Labour leader Jeremy Corbyn has accused the Conservatives of trying to “protect the public on the cheap” in a speech focusing on the London terror attack.
Mr Corbyn, who has previously questioned the wisdom of a shoot-to-kill policy, also backed the police to use “whatever force is necessary” to save lives.
His comments mark the end of a pause in Labour’s campaigning after the attack.
The Tories accused him of “desperate promises and evasive soundbites”.
“This was a hastily-arranged speech designed to help Jeremy Corbyn run from his record on counter-terrorism policy, but it failed,” Security Minister Ben Wallace said, saying the Labour leader had opposed previous counter-terror laws.
- Reality Check: What has happened to police numbers?
- Enough is enough, says PM after attack
- Latest updates on London Bridge attack
Most parties suspended their national campaigns following the attack on Saturday night.
Mr Corbyn restarted Labour’s in a speech in Carlisle, in which he attacked the Conservatives’ record in government and called for action to tackle extremism.
He pledged “whatever action is necessary and effective” to protect people.
“That includes full authority for the police to use whatever force is necessary to protect and save life as they did last night, as they did in Westminster in March,” he said.
“You cannot protect the public on the cheap. The police and security services must get the resources they need, not 20,000 police cuts.
“Theresa May was warned by the Police Federation but she accused them of “crying wolf”.”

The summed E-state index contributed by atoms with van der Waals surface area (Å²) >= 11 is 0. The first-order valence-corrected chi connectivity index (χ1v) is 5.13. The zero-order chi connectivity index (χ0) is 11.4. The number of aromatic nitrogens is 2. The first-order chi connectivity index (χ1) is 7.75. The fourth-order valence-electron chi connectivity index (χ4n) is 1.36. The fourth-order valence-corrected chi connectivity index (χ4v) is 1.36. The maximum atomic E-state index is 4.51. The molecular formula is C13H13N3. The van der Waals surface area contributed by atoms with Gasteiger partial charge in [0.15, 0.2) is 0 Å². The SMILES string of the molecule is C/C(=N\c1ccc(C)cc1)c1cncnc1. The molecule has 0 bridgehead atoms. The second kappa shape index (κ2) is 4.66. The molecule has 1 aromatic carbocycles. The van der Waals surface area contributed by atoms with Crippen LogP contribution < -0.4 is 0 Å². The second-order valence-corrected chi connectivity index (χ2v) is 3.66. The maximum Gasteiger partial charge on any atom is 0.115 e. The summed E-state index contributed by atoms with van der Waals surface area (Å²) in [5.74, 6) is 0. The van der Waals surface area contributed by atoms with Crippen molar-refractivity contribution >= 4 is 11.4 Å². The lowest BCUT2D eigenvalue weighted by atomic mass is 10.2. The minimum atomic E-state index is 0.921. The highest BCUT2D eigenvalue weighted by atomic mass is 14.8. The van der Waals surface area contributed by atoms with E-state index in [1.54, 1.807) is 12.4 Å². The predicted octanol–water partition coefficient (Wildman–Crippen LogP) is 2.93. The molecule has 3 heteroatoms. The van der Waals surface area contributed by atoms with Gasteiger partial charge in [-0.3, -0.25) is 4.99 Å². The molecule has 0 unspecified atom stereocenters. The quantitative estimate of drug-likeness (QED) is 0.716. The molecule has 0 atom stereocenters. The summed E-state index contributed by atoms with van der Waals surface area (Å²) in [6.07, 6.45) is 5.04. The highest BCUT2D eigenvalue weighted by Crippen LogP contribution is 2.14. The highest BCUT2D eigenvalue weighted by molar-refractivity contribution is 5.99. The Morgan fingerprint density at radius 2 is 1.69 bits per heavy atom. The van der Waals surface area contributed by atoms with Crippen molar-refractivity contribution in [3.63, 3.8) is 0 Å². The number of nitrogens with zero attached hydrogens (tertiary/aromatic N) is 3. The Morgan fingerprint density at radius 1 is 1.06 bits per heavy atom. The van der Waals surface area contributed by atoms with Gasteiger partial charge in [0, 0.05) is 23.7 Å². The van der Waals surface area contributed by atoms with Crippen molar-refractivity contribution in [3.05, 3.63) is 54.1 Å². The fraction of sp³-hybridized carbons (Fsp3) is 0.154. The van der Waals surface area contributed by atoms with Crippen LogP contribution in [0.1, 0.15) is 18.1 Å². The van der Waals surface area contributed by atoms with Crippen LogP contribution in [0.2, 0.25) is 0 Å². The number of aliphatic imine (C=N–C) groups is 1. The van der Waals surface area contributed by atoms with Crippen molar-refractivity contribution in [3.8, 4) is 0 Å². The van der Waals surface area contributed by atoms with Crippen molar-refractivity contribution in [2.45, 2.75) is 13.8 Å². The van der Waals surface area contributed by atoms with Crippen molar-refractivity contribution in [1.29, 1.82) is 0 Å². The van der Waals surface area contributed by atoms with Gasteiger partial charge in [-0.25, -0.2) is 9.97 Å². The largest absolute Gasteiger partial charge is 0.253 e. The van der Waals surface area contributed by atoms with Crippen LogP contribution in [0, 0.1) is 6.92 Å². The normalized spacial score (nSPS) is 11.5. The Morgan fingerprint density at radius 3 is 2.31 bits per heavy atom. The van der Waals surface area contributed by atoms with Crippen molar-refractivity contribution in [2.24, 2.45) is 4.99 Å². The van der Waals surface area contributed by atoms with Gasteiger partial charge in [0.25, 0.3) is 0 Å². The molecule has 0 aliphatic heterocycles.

- What we know so far
- In pictures: London Bridge incident
The Labour leader accused US President Donald Trump of lacking “grace” and “sense” after he criticised London Mayor Sadiq Khan’s response to the attack.
Mr Corbyn also called for “some difficult conversations” with Saudi Arabia and other Gulf states, saying they have “funded and fuelled extremist ideology”.
He accused the government of “suppressing” a report into the foreign funding of extremist groups.
“We have to get serious about cutting off the funding to these terror networks, including Isis here and in the Middle East,” Mr Corbyn said.
On the election, he said there was “no doubt” that Thursday’s vote must go ahead.
Earlier Mrs May confirmed the general election would take place as planned on 8 June and said full campaigning would resume on Monday.
In a speech outside 10 Downing Street, Mrs May also said the UK’s counter-terrorism strategy would be reviewed, and the UK would work with other countries to prevent the internet being a “safe space” for terrorists.
She also said there was “too much tolerance of extremism in our country” and – while it would involve “some difficult and embarrassing conversations” – that must change.